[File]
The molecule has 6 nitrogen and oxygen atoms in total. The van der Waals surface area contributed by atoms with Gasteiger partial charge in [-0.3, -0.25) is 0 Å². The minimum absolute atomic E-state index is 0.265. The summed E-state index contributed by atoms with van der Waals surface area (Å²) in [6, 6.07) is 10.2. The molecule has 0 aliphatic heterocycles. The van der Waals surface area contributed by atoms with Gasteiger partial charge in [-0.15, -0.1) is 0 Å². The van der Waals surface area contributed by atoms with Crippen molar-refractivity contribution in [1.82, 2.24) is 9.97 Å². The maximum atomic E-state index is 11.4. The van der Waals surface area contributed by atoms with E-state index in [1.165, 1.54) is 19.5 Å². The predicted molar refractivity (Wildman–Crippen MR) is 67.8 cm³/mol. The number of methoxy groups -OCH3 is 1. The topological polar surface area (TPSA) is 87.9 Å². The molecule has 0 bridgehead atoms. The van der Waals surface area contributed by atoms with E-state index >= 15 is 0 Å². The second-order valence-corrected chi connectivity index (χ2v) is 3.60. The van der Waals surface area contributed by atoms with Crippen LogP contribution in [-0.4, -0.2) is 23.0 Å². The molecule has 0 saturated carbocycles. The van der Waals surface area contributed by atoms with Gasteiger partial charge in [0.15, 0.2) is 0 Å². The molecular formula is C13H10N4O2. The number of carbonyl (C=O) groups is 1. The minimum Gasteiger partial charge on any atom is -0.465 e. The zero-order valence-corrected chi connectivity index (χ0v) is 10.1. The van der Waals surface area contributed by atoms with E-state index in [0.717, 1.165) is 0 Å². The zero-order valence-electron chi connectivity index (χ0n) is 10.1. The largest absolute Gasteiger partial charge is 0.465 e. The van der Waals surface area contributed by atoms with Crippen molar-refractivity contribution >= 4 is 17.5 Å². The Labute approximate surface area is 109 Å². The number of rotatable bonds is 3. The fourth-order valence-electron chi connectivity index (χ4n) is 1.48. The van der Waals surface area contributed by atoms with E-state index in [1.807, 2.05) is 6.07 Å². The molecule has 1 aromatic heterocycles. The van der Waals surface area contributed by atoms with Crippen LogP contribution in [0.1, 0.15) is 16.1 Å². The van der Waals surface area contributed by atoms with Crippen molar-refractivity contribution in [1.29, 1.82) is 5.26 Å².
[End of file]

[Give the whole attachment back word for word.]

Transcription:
The molecule has 6 nitrogen and oxygen atoms in total. The van der Waals surface area contributed by atoms with Gasteiger partial charge in [-0.3, -0.25) is 0 Å². The minimum absolute atomic E-state index is 0.265. The summed E-state index contributed by atoms with van der Waals surface area (Å²) in [6, 6.07) is 10.2. The molecule has 0 aliphatic heterocycles. The van der Waals surface area contributed by atoms with Gasteiger partial charge in [-0.15, -0.1) is 0 Å². The van der Waals surface area contributed by atoms with Crippen molar-refractivity contribution in [1.82, 2.24) is 9.97 Å². The maximum atomic E-state index is 11.4. The van der Waals surface area contributed by atoms with E-state index in [1.165, 1.54) is 19.5 Å². The predicted molar refractivity (Wildman–Crippen MR) is 67.8 cm³/mol. The number of methoxy groups -OCH3 is 1. The topological polar surface area (TPSA) is 87.9 Å². The molecule has 0 bridgehead atoms. The van der Waals surface area contributed by atoms with E-state index >= 15 is 0 Å². The second-order valence-corrected chi connectivity index (χ2v) is 3.60. The van der Waals surface area contributed by atoms with Crippen LogP contribution in [-0.4, -0.2) is 23.0 Å². The molecule has 0 saturated carbocycles. The van der Waals surface area contributed by atoms with Gasteiger partial charge in [0.15, 0.2) is 0 Å². The molecular formula is C13H10N4O2. The number of carbonyl (C=O) groups is 1. The minimum Gasteiger partial charge on any atom is -0.465 e. The zero-order valence-corrected chi connectivity index (χ0v) is 10.1. The van der Waals surface area contributed by atoms with E-state index in [0.717, 1.165) is 0 Å². The zero-order valence-electron chi connectivity index (χ0n) is 10.1. The largest absolute Gasteiger partial charge is 0.465 e. The van der Waals surface area contributed by atoms with Crippen molar-refractivity contribution >= 4 is 17.5 Å². The Labute approximate surface area is 109 Å². The number of rotatable bonds is 3. The fourth-order valence-electron chi connectivity index (χ4n) is 1.48. The van der Waals surface area contributed by atoms with E-state index in [1.807, 2.05) is 6.07 Å². The molecule has 1 aromatic heterocycles. The van der Waals surface area contributed by atoms with Crippen LogP contribution in [0.1, 0.15) is 16.1 Å². The van der Waals surface area contributed by atoms with Crippen molar-refractivity contribution in [1.29, 1.82) is 5.26 Å².